News (USA)

Police say nonbinary teen’s death was not “a result of trauma”

Nex Benedict is a white, non-binary, 16-year-old who died after a bathroom fight in Owasso High School in Owasso, Oklahoma
Nex Benedict Photo: GoFundMe

Police in Oklahoma say that Nex Benedict, a nonbinary teen who died earlier this month after allegedly being physically assaulted by fellow students at their high school, “did not die as a result of trauma.”

On Wednesday, the Owasso Police Department (OPD) released preliminary findings in their ongoing investigation into Benedict’s death via Facebook.

“While the investigation continues into the altercation,” OPD wrote, “preliminary information from the medical examiner’s office is that a complete autopsy was performed and indicated that the decedent did not die as a result of trauma. At this time, any further comments on the cause of death are currently pending until toxicology results and other ancillary testing results are received. The official autopsy report will be available at a later date.”

According to the OPD’s account, a physical altercation occurred in a restroom at Owasso High School West on February 7. Previously, OPD said that the altercation lasted “less than two minutes” and was broken up by students and a school staff member. The information the department provided is largely identical to information provided by Owasso Public Schools in an earlier statement.

According to The Independent, Sue Benedict, who has been identified as Nex’s mother, grandmother, and legal guardian in various media reports, said that 16-year-old Nex and another trans student had been in a fight with three older girls. Sue Benedict said that Nex had been knocked to the ground and hit their head, and that she arrived at the school to find Nex with bruises on their face and scratches on the back of their head.

In a text message exchange shared with CNN affiliate KOKI, Nex wrote shortly after the incident that they had been “jumped” by three girls who “had been bullying me and my friends.” Nex wrote, “I got tired of it so I poured some water on them and all 3 came after me.”

CNN notes that Nex did not specify the nature of the bullying in the text exchange. But according to The Independent Sue Benedict indicated that Nex had been bullied for their gender identity.  

“All students involved in the altercation walked under their own power to the assistant principal’s office and nurse’s office,” police said on Wednesday. “Each of the students involved in the altercation was given a health assessment by a registered nurse at the school and it was determined that ambulance service was not required.”

Sue Benedict, however, told The Independent she was furious that the school did not call an ambulance or the police following the incident. A woman identified as the mother of the trans student in the bathroom with Nex at the time of the altercation told KJRH-TV that Nex had been unable to walk to the school nurse’s station on their own. It’s unclear whether the woman was present at the school immediately following the incident, and KJRH-TV appears to have removed her quotes from their reporting.

Police said the school nurse recommended that Benedict visit a medical facility for further examination. Later that day, an Owasso School Resource Officer interviewed Benedict and their parent at Bailey Medical Center where Benedict was being examined and followed up on the morning of February 8.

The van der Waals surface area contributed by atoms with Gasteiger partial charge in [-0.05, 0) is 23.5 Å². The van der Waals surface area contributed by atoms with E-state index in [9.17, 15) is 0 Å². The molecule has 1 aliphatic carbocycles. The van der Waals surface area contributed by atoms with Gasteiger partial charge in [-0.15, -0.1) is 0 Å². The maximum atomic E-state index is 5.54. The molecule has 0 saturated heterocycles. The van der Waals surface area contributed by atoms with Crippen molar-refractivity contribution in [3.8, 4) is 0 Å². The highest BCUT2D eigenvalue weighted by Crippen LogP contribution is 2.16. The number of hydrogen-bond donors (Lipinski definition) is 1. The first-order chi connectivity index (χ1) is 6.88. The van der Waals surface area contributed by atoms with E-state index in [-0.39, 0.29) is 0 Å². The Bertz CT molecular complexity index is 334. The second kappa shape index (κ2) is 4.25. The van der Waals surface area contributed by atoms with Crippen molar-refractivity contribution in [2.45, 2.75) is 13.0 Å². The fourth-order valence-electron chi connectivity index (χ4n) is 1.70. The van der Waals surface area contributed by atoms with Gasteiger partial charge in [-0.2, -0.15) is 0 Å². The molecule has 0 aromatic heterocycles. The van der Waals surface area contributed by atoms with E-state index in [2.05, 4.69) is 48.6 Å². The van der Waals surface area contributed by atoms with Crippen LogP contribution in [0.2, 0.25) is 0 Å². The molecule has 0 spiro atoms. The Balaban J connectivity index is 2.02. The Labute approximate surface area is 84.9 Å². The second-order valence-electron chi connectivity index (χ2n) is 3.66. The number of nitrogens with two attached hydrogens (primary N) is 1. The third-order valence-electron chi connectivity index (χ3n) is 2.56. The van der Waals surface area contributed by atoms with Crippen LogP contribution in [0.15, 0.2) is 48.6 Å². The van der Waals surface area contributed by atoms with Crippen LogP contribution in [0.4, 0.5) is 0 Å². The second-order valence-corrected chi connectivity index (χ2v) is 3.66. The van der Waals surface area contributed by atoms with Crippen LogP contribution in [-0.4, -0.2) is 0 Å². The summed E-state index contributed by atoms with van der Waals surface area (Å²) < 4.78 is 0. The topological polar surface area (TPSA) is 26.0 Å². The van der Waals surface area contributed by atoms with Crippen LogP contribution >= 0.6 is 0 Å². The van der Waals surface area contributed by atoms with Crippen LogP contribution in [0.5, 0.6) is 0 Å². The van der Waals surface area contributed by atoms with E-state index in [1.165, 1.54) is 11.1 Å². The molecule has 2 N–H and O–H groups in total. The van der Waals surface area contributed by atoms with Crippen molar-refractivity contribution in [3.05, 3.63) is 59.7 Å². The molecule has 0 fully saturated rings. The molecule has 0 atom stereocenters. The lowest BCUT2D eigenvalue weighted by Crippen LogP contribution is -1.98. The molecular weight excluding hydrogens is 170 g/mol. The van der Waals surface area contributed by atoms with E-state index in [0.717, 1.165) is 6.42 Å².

Later that afternoon, police said, “Owasso Fire Department medics were dispatched to a medical emergency involving Nex Benedict, who was transported to the St. Francis Pediatric Emergency Room where they later died.”

According to CNN, the Benedict family described the OPD’s initial findings as “troubling at best.”

“We urge those tasked with investigating and prosecuting all potentially liable parties to do so fully, fairly, and expediently,” the family said in a statement Wednesday. “The Benedicts know all too well the devastating effects of bullying and school violence, and pray for meaningful change wherein bullying is taken seriously and no family has to deal with another preventable tragedy.”

In a joint statement on Tuesday, Lambda Legal, the American Civil Liberties Union, and the ACLU of Oklahoma also called for “a thorough, open investigation” into Nex’s death.

“The assault on Nex is an inevitable result of the hateful rhetoric and discriminatory legislation targeting Oklahoma trans youth,” the statement read.

“Every young person deserves to feel safe and supported at school,” White House Press Secretary Karine Jean-Pierre wrote in an X post Wednesday. “Our hearts are with Nex Benedict’s family, their friends, and their entire school community in the wake of this horrific tragedy.”

In a statement, Tori Cooper, director of community engagement for the HRC Transgender Justice Initiative, noted that Chaya Raichik, who has been responsible for spreading anti-LGBTQ+ hate and misinformation via her influential social media account LibsofTikTok, was recently appointed to Oklahoma’s library advisory board. Hate speech from extremists like Raichik, Cooper said, “is having a direct, negative impact on the lives of trans and gender-expansive folks, including young students like Nex.”

On Wednesday, Raichik responded to the OPD’s findings in a sneering X post. “Trans activists are LOSING THEIR MINDS because police determined the Oklahoma teen didn’t die as a result of trauma from the school fight,” she wrote. “Shouldn’t they be relieved that kids aren’t being beaten to de*th at school like they previously thought? I’m starting to think this all just political for them…”

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